Director's Cut: The Past, Present, and Future of Broad Appeal

Hello everyone, welcome back from the break! I had hoped to get an update out to you last week, but I had to focus on actually developing GDC. In the meantime, I hope you had a chance to check out our Thursday keynote announcement of luminary futurist Ray Kurzweil, who we've challenged to propose the next 20 years of games.

Today, I'd like to follow up on that theme of where games are going, and look at the broadening of the game-playing audience. One of the first movers in this space, who has since built a dynasty of intelligent historical strategy games, is Sid Meier. We just put out a press release announcing how proud we are to award him the Lifetime Achievement Award at our Game Developers Choice Awards. The one thing the press release doesn't mention though, is that while he is knee-deep in developing Civilization: Revolution, he will also be giving a talk at GDC, in the form of an interview. Veteran LucasArts designer and Civilization fan Noah Falstein will take us through the 25 years of his inspirational designs and career choices, in a session titled Standing the Test of Time: A Q&A With Sid Meier.
Now while Sid's games consistently attract an audience who may not call themselves gamers, The Sims Studio has been working on this angle for a while too. While we can't go into much detail now, and admittedly the session description is a bit vague, I would highly recommend that you make time to attend the session titled The Emergent Gamer. The session is being delivered by the head of the Sims Studio, Rod Humble, who is one of the visionaries behind EverQuest. All I can tell you about the subject is that there will be a closed beta at GDC, and you'll want to be there. Okay, now let's pretend I've artfully segued into the next thing I want to tell you about.
One of the other trends we're observing this year is the transmedia synchronization of film and game processes. Similar to Sid Meier, we have a session from a veteran who has been involved with transmedia for decades, and has much to present. Flint Dille, who wrote television series like Transformers (he killed Optimus Prime), writes games such as Escape From Butcher Bay, and is now adapting Frank Miller's Sin City graphic novel into a game, will give a detailed expose of the inner workings of the transmedia experience. His session is titled The Blur: Creating in the Eye of the Storm.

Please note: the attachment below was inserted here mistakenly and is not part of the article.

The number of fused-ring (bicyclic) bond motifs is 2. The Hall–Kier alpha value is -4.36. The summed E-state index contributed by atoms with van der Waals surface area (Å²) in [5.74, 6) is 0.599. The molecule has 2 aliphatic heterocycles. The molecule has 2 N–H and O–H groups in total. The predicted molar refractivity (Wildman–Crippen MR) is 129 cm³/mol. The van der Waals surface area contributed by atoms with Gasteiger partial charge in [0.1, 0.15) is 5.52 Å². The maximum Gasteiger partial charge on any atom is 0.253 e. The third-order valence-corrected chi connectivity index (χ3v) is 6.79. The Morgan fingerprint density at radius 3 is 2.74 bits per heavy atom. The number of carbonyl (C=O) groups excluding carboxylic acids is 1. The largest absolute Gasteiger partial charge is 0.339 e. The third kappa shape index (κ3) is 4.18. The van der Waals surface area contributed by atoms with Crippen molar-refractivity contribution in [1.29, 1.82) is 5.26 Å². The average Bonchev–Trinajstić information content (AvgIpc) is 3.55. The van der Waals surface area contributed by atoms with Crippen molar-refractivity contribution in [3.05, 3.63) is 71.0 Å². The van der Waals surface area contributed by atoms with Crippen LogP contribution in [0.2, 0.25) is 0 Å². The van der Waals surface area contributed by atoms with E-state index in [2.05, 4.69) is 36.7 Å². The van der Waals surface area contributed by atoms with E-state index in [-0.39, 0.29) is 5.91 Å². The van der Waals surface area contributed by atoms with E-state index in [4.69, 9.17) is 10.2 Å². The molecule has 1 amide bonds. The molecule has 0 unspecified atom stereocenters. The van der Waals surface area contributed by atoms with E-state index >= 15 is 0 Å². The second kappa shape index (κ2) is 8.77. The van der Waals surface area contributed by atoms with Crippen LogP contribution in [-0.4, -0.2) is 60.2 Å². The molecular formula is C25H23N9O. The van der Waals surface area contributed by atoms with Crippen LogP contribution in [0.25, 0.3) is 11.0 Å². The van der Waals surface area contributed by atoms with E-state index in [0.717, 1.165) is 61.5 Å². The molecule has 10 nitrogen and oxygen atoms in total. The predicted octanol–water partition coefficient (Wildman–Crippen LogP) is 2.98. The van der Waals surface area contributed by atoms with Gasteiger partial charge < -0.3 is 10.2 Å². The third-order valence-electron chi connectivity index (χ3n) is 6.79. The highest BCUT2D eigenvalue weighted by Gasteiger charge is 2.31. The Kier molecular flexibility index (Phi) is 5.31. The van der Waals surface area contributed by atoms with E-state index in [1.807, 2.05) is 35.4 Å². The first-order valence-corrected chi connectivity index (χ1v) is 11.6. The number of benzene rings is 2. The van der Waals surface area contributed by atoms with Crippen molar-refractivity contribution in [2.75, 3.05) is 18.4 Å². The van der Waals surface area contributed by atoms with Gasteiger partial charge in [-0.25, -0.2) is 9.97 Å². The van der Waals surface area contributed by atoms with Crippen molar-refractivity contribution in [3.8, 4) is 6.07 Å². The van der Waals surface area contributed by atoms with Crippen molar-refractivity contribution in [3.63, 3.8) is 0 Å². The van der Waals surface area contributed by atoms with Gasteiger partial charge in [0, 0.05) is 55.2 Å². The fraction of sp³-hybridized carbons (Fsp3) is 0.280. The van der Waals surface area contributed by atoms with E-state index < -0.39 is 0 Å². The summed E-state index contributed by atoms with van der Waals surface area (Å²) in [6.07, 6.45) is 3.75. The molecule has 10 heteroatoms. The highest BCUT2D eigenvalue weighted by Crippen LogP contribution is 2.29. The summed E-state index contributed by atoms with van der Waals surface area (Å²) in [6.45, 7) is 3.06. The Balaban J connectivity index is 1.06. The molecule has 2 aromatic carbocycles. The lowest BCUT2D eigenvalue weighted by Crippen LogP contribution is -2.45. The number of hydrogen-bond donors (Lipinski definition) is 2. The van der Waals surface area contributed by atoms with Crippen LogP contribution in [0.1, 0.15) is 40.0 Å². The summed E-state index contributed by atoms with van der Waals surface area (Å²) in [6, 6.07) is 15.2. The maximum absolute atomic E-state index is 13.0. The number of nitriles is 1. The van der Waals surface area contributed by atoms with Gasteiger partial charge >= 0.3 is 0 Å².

Finally, we have what I believe is a first for GDC, a interdisciplinary programming and design talk from Sony Pictures Imageworks on their most recent assault on Uncanny Valley, the film Beowulf. Software architect Parag Havaldar will present his session A Believable Character Postmortem: Motion Capture on the Virtual Set of Beowulf. He will detail the choices he and his team made in developing a custom motion capture system for the film, that could brings groups of interacting people believably onto the screen. Creating believability is a challenge that both game* and film animators and programmers face, and we're expecting to see many more lessons and tricks cross over between the shrinking divide.
So that's it for this Tuesday. There's still a handful of featured sessions in the pipeline, as well as our Wednesday keynote still to announce, so stay tuned!
Cheers,
Jamil Moledina
Executive Director
Game Developers Conference
* You may also want to check out the game side of the believability challenge, with the previously posted session Uncharted Animation: An In-depth Look at the Character Animation Workflow and Pipeline presented by Judd Simantov and Jeremy Lai-Yates.

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